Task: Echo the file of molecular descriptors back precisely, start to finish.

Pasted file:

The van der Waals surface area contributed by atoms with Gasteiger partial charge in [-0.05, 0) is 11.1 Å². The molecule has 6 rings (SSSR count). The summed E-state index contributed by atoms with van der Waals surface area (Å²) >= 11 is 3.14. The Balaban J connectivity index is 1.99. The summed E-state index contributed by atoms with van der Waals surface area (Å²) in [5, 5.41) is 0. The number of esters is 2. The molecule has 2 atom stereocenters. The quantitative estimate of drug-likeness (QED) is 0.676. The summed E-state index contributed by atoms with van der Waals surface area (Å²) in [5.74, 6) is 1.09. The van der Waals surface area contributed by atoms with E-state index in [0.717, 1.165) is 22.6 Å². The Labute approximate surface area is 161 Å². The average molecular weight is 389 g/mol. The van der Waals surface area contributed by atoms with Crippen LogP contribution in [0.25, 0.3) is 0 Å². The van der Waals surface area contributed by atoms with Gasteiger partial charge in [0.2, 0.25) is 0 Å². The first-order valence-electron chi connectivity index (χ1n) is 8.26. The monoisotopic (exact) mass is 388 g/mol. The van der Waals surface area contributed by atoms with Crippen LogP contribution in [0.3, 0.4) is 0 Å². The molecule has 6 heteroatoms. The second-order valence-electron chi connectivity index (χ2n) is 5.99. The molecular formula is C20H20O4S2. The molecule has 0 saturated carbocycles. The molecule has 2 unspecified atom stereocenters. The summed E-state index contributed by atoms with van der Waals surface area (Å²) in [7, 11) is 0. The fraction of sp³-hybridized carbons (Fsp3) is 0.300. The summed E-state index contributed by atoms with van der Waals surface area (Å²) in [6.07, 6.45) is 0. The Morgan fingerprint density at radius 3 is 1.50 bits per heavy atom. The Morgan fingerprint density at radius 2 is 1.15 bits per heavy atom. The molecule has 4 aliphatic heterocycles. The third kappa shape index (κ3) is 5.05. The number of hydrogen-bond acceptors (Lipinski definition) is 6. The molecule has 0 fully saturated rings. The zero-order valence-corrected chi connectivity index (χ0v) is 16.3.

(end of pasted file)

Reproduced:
The van der Waals surface area contributed by atoms with Gasteiger partial charge in [-0.05, 0) is 11.1 Å². The molecule has 6 rings (SSSR count). The summed E-state index contributed by atoms with van der Waals surface area (Å²) >= 11 is 3.14. The Balaban J connectivity index is 1.99. The summed E-state index contributed by atoms with van der Waals surface area (Å²) in [5, 5.41) is 0. The number of esters is 2. The molecule has 2 atom stereocenters. The quantitative estimate of drug-likeness (QED) is 0.676. The summed E-state index contributed by atoms with van der Waals surface area (Å²) in [5.74, 6) is 1.09. The van der Waals surface area contributed by atoms with E-state index in [0.717, 1.165) is 22.6 Å². The Labute approximate surface area is 161 Å². The average molecular weight is 389 g/mol. The van der Waals surface area contributed by atoms with Crippen LogP contribution in [0.25, 0.3) is 0 Å². The van der Waals surface area contributed by atoms with Gasteiger partial charge in [0.2, 0.25) is 0 Å². The first-order valence-electron chi connectivity index (χ1n) is 8.26. The monoisotopic (exact) mass is 388 g/mol. The van der Waals surface area contributed by atoms with Crippen LogP contribution in [0.3, 0.4) is 0 Å². The molecule has 6 heteroatoms. The second-order valence-electron chi connectivity index (χ2n) is 5.99. The molecular formula is C20H20O4S2. The molecule has 0 saturated carbocycles. The molecule has 2 unspecified atom stereocenters. The summed E-state index contributed by atoms with van der Waals surface area (Å²) in [7, 11) is 0. The fraction of sp³-hybridized carbons (Fsp3) is 0.300. The summed E-state index contributed by atoms with van der Waals surface area (Å²) in [6.07, 6.45) is 0. The Morgan fingerprint density at radius 3 is 1.50 bits per heavy atom. The Morgan fingerprint density at radius 2 is 1.15 bits per heavy atom. The molecule has 4 aliphatic heterocycles. The third kappa shape index (κ3) is 5.05. The number of hydrogen-bond acceptors (Lipinski definition) is 6. The molecule has 0 fully saturated rings. The zero-order valence-corrected chi connectivity index (χ0v) is 16.3.